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Bûcherons de la Manouane

(Manouane River Lumberjacks)

Year: 1962
Language: French
Format: 16mm Black & White
Runtime: 28 min
Director: Arthur Lamothe
Producer: Victor Jobin, Fernand Dansereau
Writer: Arthur Lamothe
Cinematographer: Guy Borremans, Bernard Gosselin
Editor: Jean Dansereau, Arthur Lamothe
Sound: Pierre Lemelin, Maurice Blackburn, Ron Alexander, Roger Lamoureux, Claude Pelletier
Music: Pierre Lemelin, Maurice Blackburn
Narration: Victor Désy
Production Company: National Film Board of Canada

Arthur Lamothe’s first film for the National Film Board, Bfcherons de la Manouane was produced in the same year as a number of other key direct-cinema films from the NFB’s French Unit and still stands as one of the most important documentaries of its time. It offered the possibility of a more analytical approach to direct cinema, won several awards and had considerable influence on Québécois filmmakers.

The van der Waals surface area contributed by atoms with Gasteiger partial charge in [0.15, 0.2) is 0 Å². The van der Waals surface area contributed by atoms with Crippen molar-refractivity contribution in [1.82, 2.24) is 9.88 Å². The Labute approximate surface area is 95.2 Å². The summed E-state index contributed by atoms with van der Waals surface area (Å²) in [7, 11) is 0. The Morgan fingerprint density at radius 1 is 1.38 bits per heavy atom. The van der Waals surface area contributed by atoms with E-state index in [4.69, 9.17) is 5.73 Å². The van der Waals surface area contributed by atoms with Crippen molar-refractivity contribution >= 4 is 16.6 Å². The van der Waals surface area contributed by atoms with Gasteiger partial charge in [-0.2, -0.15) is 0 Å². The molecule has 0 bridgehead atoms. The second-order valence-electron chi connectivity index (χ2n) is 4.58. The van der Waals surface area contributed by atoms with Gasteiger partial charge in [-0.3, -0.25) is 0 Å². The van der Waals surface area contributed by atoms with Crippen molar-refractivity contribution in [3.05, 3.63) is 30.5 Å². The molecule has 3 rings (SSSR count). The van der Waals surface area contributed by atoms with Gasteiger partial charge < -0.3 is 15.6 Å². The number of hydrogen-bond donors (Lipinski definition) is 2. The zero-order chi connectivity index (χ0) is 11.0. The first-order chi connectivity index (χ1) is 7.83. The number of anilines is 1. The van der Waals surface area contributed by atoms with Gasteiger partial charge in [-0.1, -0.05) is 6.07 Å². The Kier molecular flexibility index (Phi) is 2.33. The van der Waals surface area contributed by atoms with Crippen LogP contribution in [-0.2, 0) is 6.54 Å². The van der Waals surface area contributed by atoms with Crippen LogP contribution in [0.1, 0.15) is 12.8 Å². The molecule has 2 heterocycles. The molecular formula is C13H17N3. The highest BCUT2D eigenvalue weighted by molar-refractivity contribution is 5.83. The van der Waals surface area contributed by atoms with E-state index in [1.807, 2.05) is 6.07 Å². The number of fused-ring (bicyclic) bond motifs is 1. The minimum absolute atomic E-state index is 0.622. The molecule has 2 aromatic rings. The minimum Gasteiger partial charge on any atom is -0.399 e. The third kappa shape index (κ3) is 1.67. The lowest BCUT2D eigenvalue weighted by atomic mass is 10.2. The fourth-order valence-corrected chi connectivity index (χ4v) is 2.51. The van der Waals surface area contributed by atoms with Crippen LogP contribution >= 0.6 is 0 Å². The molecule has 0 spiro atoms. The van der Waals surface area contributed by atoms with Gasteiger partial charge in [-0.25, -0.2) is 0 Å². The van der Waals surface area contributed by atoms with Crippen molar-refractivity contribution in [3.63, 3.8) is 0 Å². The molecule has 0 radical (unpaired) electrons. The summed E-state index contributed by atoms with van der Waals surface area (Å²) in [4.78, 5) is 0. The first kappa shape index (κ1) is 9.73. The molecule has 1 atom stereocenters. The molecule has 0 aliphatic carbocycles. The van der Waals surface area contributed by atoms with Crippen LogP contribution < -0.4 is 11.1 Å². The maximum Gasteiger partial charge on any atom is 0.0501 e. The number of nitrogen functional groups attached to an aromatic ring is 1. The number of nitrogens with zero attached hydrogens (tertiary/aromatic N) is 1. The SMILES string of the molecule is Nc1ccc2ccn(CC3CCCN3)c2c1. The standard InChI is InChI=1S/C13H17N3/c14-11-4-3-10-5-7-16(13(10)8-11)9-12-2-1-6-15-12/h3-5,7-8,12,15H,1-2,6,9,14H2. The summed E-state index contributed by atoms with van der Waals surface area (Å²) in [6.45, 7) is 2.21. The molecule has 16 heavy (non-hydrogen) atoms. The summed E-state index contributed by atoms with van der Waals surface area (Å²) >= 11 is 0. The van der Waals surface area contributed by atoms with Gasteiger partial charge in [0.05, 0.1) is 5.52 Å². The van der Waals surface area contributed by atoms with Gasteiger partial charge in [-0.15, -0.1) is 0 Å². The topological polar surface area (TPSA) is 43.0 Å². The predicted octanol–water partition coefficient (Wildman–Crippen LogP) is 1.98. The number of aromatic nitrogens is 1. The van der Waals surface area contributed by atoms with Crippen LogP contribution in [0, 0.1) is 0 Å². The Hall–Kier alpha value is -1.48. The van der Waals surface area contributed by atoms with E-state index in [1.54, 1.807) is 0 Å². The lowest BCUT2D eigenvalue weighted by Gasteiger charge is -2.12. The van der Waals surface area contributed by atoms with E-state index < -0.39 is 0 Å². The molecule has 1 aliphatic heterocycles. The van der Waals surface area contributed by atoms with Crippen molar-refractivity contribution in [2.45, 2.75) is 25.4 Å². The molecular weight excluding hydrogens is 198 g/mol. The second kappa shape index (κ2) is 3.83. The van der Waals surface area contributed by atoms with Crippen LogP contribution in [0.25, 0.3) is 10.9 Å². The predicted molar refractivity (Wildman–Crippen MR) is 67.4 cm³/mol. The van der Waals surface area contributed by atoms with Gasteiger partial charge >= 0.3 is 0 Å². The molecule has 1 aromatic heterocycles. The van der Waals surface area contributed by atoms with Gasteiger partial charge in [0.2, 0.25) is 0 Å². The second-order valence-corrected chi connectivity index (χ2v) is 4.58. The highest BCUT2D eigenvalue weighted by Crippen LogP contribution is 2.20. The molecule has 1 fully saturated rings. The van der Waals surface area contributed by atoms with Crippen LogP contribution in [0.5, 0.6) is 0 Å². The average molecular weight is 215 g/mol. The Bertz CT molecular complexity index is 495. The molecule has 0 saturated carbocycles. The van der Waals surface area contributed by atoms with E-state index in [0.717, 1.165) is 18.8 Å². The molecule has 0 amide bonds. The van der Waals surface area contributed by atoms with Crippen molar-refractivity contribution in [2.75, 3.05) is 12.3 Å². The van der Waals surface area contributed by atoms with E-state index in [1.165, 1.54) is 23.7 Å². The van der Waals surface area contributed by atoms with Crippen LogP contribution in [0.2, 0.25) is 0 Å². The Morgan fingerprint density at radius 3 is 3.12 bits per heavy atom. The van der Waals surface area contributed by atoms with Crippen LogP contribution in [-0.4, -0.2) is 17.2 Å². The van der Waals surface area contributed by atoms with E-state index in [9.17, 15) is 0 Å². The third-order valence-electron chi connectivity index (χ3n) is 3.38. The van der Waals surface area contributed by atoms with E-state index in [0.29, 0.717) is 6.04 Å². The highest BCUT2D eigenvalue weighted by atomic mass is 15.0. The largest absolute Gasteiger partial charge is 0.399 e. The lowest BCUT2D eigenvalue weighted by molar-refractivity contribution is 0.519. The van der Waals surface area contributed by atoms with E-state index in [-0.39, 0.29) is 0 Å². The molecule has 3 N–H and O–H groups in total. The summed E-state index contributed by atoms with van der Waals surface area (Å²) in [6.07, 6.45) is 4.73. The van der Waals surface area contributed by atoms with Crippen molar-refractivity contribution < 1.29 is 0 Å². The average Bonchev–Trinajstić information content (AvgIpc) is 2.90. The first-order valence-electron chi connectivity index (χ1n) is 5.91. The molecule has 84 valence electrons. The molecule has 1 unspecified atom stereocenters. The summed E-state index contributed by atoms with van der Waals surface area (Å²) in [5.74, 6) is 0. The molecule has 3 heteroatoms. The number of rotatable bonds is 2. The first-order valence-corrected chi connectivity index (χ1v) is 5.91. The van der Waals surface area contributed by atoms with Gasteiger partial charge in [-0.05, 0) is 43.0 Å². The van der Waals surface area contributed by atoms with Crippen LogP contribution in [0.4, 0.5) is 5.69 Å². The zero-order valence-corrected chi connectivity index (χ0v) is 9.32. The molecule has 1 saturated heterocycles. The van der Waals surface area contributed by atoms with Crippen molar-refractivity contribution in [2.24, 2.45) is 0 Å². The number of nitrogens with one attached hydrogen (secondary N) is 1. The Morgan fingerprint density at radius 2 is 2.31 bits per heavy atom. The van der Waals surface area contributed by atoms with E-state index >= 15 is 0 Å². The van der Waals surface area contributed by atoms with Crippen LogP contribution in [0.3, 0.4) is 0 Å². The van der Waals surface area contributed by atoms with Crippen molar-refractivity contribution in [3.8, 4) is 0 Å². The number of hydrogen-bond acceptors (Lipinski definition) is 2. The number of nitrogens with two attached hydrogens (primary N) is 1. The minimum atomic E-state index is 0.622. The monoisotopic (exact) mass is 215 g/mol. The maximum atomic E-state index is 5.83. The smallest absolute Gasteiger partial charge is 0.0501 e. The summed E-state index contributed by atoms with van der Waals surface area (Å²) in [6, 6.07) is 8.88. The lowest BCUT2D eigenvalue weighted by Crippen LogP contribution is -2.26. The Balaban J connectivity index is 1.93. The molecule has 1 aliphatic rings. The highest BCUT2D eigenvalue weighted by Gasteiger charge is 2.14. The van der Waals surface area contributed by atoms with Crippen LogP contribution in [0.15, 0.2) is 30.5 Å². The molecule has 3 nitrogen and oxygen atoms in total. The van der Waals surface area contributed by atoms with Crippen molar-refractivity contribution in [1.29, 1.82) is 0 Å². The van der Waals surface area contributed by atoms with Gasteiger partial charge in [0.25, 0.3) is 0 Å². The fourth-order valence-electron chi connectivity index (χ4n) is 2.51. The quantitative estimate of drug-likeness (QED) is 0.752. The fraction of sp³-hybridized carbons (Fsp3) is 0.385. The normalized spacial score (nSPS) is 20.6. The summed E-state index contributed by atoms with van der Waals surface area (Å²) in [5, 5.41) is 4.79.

Part of the Temps présent series, this rugged look at daily life and working conditions deep in the forests of Quebec took Lamothe back to a life he knew well as a young man in the lumberjack camps of the Quebec interior. Though he employed direct-cinema techniques, he also used research and analysis to explore and expose the reality behind the myth of the lumberjack. Lamothe’s overtly political approach to the issues and conditions faced by the lumberjacks caused problems with NFB management, who were accustomed to a more folkloric treatment of rural Quebec.